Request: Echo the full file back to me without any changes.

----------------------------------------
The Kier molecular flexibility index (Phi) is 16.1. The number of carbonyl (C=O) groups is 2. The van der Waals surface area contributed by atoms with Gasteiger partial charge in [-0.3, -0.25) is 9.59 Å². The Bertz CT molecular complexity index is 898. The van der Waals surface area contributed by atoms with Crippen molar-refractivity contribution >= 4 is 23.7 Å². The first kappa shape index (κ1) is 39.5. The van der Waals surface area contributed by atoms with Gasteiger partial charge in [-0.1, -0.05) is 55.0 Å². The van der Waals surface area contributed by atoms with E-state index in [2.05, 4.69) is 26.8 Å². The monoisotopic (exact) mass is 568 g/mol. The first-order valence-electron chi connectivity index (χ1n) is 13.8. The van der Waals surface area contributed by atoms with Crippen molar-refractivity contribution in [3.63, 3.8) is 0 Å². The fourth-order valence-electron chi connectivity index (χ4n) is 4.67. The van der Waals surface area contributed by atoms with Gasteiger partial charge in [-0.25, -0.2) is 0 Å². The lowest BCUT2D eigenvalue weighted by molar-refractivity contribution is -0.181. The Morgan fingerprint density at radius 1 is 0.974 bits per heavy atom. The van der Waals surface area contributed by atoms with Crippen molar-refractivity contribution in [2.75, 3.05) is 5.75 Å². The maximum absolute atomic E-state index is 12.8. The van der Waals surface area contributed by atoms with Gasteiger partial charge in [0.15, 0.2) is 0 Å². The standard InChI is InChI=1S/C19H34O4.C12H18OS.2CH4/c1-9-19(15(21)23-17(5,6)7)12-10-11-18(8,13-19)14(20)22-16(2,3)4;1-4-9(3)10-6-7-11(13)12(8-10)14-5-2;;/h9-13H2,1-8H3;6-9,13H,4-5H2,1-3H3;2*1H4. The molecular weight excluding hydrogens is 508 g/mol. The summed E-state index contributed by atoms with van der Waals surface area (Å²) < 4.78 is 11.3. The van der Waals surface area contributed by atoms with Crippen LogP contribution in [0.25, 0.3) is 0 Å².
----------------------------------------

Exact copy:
The Kier molecular flexibility index (Phi) is 16.1. The number of carbonyl (C=O) groups is 2. The van der Waals surface area contributed by atoms with Gasteiger partial charge in [-0.3, -0.25) is 9.59 Å². The Bertz CT molecular complexity index is 898. The van der Waals surface area contributed by atoms with Crippen molar-refractivity contribution >= 4 is 23.7 Å². The first kappa shape index (κ1) is 39.5. The van der Waals surface area contributed by atoms with Gasteiger partial charge in [-0.1, -0.05) is 55.0 Å². The van der Waals surface area contributed by atoms with E-state index in [2.05, 4.69) is 26.8 Å². The monoisotopic (exact) mass is 568 g/mol. The first-order valence-electron chi connectivity index (χ1n) is 13.8. The van der Waals surface area contributed by atoms with Crippen molar-refractivity contribution in [3.63, 3.8) is 0 Å². The fourth-order valence-electron chi connectivity index (χ4n) is 4.67. The van der Waals surface area contributed by atoms with Gasteiger partial charge in [-0.25, -0.2) is 0 Å². The lowest BCUT2D eigenvalue weighted by molar-refractivity contribution is -0.181. The Morgan fingerprint density at radius 1 is 0.974 bits per heavy atom. The van der Waals surface area contributed by atoms with Crippen molar-refractivity contribution in [2.75, 3.05) is 5.75 Å². The maximum absolute atomic E-state index is 12.8. The van der Waals surface area contributed by atoms with Gasteiger partial charge in [0.15, 0.2) is 0 Å². The standard InChI is InChI=1S/C19H34O4.C12H18OS.2CH4/c1-9-19(15(21)23-17(5,6)7)12-10-11-18(8,13-19)14(20)22-16(2,3)4;1-4-9(3)10-6-7-11(13)12(8-10)14-5-2;;/h9-13H2,1-8H3;6-9,13H,4-5H2,1-3H3;2*1H4. The molecular weight excluding hydrogens is 508 g/mol. The summed E-state index contributed by atoms with van der Waals surface area (Å²) < 4.78 is 11.3. The van der Waals surface area contributed by atoms with Crippen LogP contribution in [0.25, 0.3) is 0 Å².